Association of State Wetland Managers - Protecting the Nation's Wetlands.

The Compleat Wetlander: Too Big to Fail: Gulf Coast Wetlands

The nation mourned when 11 people were lost in the explosion and collapse of a BP oil platform in the Gulf of Mexico.  Then news came that these tragic losses were not the end of the story.  They were the beginning.  Oil was leaking from the 5,000 feet below where the Deepwater Horizon had been located 50 miles from the Louisiana coastline.  The estimates of the amount of oil pouring into the Gulf of Mexico have grown in succeeding days as an environmental and economic disaster of unknown proportions and it rolls relentlessly towards Louisiana’s coast.  Predicted changes in wind are likely to send the oil to other portions of the Gulf coastline.  The oil threatens wetlands and wildlife as well as the Gulf’s commercial and recreational fisheries, tourism and shipping to and from the mouth of the Mississippi River.

What happens next is dependent on a number of factors.  BP is trying to stop the flow of oil, which may take days or weeks depending on which strategy is successful.  The Gulf seas have been rough hampering efforts to contain the spill.  The wind is likely to change direction and that will dictate where the oil goes.  Rising water in the Mississippi River may play a role.  Spring storms are common.  Dispersants to spread the oil, booms to protect the shoreline and hundreds of volunteers working with governments and businesses will affect the outcome. 

This is uncharted territory and predictions of what will happen are just speculation.  There is just not enough information to know. 

But there is consensus around the importance of the wetlands.  Many news stories over the past week have highlighted the concerns that residents along the coast share.  The wetlands of coastal Louisiana are essential to protecting cities and towns from hurricanes.  They support the coastal fisheries.  They have shaped local coastal cultures and held communities together for generations.

They are too big to fail.

These coastal systems are already endangered.  Excess nutrients from agricultural lands upstream, sediment starvation downstream, navigation and oil exploration canals sending seawater inland and other changes have altered the coast.  Wetlands are subsiding and disappearing.  It is not clear how resilient the wetlands and wildlife of coastal Louisiana will be when the oil comes ashore.  It seems certain some will.  Maybe a lot.  Or it will get redirected to other parts of the Gulf Coast possibly reaching as far as the fragile coral reefs on the Florida coastline.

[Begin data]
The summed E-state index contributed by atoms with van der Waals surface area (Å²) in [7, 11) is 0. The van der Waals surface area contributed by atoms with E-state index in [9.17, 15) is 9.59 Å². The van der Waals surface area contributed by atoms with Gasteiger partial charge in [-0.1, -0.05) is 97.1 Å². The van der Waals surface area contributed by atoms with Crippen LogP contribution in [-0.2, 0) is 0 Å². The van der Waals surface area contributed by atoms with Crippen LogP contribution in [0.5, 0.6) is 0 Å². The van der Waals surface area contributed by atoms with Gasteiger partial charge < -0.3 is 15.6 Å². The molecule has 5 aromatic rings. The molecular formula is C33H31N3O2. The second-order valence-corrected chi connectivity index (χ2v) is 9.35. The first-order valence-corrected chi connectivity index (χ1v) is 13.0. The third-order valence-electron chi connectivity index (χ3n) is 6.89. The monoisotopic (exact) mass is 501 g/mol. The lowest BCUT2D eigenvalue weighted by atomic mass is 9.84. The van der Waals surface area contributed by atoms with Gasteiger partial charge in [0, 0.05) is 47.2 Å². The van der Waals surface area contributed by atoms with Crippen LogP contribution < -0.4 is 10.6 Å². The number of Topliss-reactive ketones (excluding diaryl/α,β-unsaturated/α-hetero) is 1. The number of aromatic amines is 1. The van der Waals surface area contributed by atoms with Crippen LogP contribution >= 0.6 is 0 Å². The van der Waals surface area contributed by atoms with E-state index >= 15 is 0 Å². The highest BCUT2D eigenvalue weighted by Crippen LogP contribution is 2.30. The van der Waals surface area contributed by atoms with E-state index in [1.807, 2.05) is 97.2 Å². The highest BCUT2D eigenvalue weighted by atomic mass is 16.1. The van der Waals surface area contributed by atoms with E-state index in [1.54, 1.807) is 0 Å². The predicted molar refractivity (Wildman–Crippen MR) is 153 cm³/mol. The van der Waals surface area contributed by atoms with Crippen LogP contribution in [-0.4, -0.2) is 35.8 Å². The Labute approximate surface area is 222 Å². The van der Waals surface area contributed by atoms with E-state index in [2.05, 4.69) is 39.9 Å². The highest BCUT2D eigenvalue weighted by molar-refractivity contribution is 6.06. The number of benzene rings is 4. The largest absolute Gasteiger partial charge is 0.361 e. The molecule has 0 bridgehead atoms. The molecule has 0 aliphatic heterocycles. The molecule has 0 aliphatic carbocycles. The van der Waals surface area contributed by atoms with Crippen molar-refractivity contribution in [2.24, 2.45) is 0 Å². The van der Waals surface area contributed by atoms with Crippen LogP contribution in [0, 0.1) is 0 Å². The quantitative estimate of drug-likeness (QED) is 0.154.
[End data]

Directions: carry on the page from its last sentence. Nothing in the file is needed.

I hope that BP is successful in its heroic efforts to stop the flow of oil.  I hope everyone working hard to protect the resources and livelihoods of coastal residents—those with feet, fins and feathers—stay safe.  I hope that the potential damage is minimized and mitigated quickly.  But I don’t know what will happen.  No one can.

‘Adaptive management’ has been a buzzword in wetlands restoration and mitigation for a number of years.  It is the ability to gather information about changes as they happen and revise solutions accordingly.  It’s about to be applied to the wetlands of the Gulf Coast.

NOAA is posting updates on its main webpage
NOAA Response Page
NOAA and NASA satellites tasked with monitoring Gulf of Mexico Oil Spill
British Petroleum (BP) Response Page
EPA’s Webpage on Gulf of Mexico Oil Spill
Gulf Coast Towns Brace as Huge Oil Slick Nears Marshes
State of Emergency Declared as Gulf Spill Oil Washes Ashore
Oil spil brings danger of devastating wetlands loss

Oil spill will impact fishing, seafood trade and wetlands from Louisiana to Florida
Oil Spill threatens gulf region’s ecosystem and fishing, tourism and shipping industries

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